J.B. Spins

Jazz, film, and improvised culture.

Monday, December 02, 2013

SAIFF ’13: Anima State

Life is cheap in Pakistan.  Toting a gun will not raise any eyebrows, but a camera will quickly attract suspicion. This grimly ironic reality provided the initial germ of inspiration for Hammad Khan’s defiantly outraged Anima State (trailer here), which will have its world premiere at the 2013 South Asian International Film Festival.

His face is bandaged like the Invisible Man.  Do not bother asking the Stranger’s name or backstory.  What matters is that he is angry and armed. He is about to embark on a killing spree, but it will not raise much of a fuss. Unsatisfied with his mounting body count, he resolves to commit suicide if he can find a large enough audience.  An anchor for a nakedly propagandistic news network is happy to oblige.  However, the ostensive journalist’s leading questions about America, Britain, and India are not taking the opening interview where the Stranger wants it to go.

Perhaps none of that really happened.  Maybe the Stranger was really the product of an unnamed filmmaker’s subconscious.  While the cops were content to let his armed-and-dangerous alter ego walk about freely, they instinctively clamp down on someone apparently engaged in either art or journalism.

If you see an angrier film than Anima State this year, it certainly was not because Khan lacked conviction.  Time and again, he calls out contemporary Pakistani culture for normalizing violence and misogyny.  Frankly, the film inspires real world concerns, particularly for Malika Zafar, the bold actress playing the “Archetypes of Woman,” including a battered wife and a prostitute, whose sexual confidence causes the Stranger no end of angst.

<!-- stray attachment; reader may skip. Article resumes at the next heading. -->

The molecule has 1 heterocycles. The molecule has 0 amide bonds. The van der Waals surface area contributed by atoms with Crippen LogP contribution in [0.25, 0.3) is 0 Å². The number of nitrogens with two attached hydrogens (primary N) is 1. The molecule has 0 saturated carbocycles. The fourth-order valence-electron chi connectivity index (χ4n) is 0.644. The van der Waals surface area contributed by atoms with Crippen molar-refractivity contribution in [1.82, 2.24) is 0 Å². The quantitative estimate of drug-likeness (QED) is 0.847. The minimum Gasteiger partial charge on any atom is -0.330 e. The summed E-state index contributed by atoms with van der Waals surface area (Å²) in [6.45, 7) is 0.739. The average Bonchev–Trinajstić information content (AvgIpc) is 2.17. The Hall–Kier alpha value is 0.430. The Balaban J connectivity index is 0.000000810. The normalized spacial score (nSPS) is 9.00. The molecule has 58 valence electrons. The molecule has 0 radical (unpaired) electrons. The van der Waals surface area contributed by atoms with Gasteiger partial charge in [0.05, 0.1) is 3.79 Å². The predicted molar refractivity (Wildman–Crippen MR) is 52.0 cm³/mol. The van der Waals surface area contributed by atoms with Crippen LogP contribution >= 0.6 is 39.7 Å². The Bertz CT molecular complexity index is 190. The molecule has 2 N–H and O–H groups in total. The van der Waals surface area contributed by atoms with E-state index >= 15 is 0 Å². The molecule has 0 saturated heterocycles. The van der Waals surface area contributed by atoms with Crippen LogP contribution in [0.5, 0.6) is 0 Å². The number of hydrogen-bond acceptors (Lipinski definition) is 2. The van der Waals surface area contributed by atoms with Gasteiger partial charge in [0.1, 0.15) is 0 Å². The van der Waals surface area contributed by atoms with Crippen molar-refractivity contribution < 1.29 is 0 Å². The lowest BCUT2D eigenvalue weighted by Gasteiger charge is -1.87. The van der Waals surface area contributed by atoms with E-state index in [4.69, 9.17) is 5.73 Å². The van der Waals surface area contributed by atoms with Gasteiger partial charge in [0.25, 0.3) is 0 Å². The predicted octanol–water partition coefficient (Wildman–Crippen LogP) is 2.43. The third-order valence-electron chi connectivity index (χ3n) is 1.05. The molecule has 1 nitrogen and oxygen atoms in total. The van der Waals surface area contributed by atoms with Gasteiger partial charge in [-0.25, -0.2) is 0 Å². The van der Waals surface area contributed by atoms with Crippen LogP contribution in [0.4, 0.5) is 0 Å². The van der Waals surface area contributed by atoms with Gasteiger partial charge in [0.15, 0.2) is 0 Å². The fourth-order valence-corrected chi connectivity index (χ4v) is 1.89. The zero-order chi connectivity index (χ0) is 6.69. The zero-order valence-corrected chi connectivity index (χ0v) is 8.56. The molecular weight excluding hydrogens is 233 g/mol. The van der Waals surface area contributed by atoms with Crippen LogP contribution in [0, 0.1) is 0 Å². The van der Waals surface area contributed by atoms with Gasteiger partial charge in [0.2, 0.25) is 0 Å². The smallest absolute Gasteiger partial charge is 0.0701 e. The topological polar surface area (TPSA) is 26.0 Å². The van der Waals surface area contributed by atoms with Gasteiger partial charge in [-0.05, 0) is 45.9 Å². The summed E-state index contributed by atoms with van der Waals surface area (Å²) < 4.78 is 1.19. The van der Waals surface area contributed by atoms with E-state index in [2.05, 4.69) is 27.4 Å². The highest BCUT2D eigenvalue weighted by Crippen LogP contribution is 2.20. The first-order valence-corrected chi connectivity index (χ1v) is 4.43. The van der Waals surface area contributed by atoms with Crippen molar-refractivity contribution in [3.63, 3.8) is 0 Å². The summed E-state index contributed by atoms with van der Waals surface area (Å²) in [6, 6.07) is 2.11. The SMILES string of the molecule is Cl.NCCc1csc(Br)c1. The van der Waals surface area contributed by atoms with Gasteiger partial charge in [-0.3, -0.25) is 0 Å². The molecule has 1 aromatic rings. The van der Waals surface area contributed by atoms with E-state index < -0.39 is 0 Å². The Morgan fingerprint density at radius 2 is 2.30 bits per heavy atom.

There is no getting around Anima’s ragged edges, but there is power in its grunginess.  Produced with the revenue generated by Khan’s relatively apolitical Slackistan (which was banned in Pakistan nonetheless), Anima represents independent filmmaking at its most independent.  Khan has a lot to say about the nexus between the government and the media and how they scapegoat youtube videos and the like.  He clearly admonishes Pakistan to look inside rather than outside for the source of its woes, which is never a well received message.

The mere fact that Khan successfully followed through on the concept of Anima is a tribute to him and his cast and crew.  If at times it is a bit confusing or overindulges in the surrealist vibe, then so be it.  A bracing indictment of institutionalized intolerance, Anima State is a must-see for anyone concerned about the future of cinema in Pakistan and the wider Islamic world.  Recommended for those who can handle its rough aesthetic and truth-telling essence, it premieres this Wednesday (12/4) at the SVA Theatre as part of this year’s SAIFF.

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